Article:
Thursday, September 11, 2014

Tracking wrong direction, right track for Wisconsin

I sat in The Hiawatha's "Quiet Car" earlier this week riding the rails to Chicago, plugged my phone into a wall socket and thought what a mistake Wrong-Way Walker made killing Amtrak expansion to Madison.\

He did more than eliminate a federally-funded, job-creating new regional rail link to Madison.
He also killed a comfortable, low-cost/TSA-and-hassle-free Midwestern alternative to unpleasant plane or car travel, too.
On the Milwaukee-Chicago route, there are no tolls to pay, no road traffic congestion, no big parking fees when you get there.
And in an era of air rage, no fighting over disappearing leg room, no being scrunched into a middle seat, as the wide, side-by-side Amtrak seats recline deeply.
And the trains are Wi-Fi enabled. My ticket cost $21. Downtown-to-downtown.
What Walker did, for political reasons, was target the UW community and Blue-voting Madison, reducing transportation options and denying Bucky simple, greener access to points East and West.
What was there not to like? 
Operational costs? Please.
Walker is spending billions of dollars and borrowing heavily in the face of new self-made budget deficits to expand highways - - projects which will require millions of dollars more yearly for repairs, maintenance, plowing, patrolling - - and planning for the next round of construction - -  followed by repairs, maintenance, plowing, patrolling, etc., ad infinitum.
His Amtrak blockade was ideological, spiteful, and counter-productive - - having cost the state and his administration construction and spin-off jobs that could have been credited towards his now-unattainable 250,000 new jobs promise.
And while his obstruction to Amtrak construction may have helped Walker win in 2010, it could help defeat him in November and derail him for 2016, too.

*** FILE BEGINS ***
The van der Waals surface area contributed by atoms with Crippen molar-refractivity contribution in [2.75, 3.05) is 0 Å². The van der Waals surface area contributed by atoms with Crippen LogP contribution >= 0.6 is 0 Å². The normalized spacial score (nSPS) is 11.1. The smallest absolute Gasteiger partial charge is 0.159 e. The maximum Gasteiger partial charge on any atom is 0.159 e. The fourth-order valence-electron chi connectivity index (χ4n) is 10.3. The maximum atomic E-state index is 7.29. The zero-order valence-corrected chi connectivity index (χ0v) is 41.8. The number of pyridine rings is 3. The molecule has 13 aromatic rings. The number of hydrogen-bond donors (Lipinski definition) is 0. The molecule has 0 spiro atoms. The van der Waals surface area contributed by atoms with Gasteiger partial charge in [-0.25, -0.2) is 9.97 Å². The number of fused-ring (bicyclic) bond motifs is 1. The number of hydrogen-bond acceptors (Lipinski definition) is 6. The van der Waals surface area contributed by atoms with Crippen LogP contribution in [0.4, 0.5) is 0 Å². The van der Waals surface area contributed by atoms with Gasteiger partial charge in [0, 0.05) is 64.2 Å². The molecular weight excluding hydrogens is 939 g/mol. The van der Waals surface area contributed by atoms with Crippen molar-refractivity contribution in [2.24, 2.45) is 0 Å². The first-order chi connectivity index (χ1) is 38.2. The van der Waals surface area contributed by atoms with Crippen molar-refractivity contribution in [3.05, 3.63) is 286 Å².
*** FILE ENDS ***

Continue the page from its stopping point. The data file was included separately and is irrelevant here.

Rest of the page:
I hope a new Governor can get us back on track.


Wisconsinite said...

Regarding operating costs, they were estimated to be $7.5 million per year with the feds reportedly picking up 90% of the tab; thus leaving the state on the hook for $750K per year. When Walker began to make noises about that, Mayors Cieslewicz and Barrett quickly agreed that if that was all that was stopping the train, they would gladly pick up the tab with city money, so important was this train, its connectivity, and economic development potential, to these two cities. But Walker would not even take their calls. So now in order to save $750K per year, the state is on the hook for something like $200 million for track upgrades, repair and a maintenance facility on the existing Hiawatha line that would've been covered in the high-speed rail grant, plus the $60 million that train maker Talgo is suing us for due to the broken contract (a case they are very likely to win). Those two things alone account for 347 years of operating expenses. Thanks for being so prudent with the state's money, Gov. Walker.

Jake formerly of the LP said...

And by the way, big Congressional hearings this week complaining about railroad tracks being backed up and not allowing for grain, vehicles, and other goods to get to market. It also might cause western Wisconsin to have energy issues because coal can't be shipped to the plant.

Some of this would have been solved if Walker had taken the rail money, because the project also involved upgrading and adding rail lines, relieving congestion.

So how was that move "open for business", in any way? What a disaster.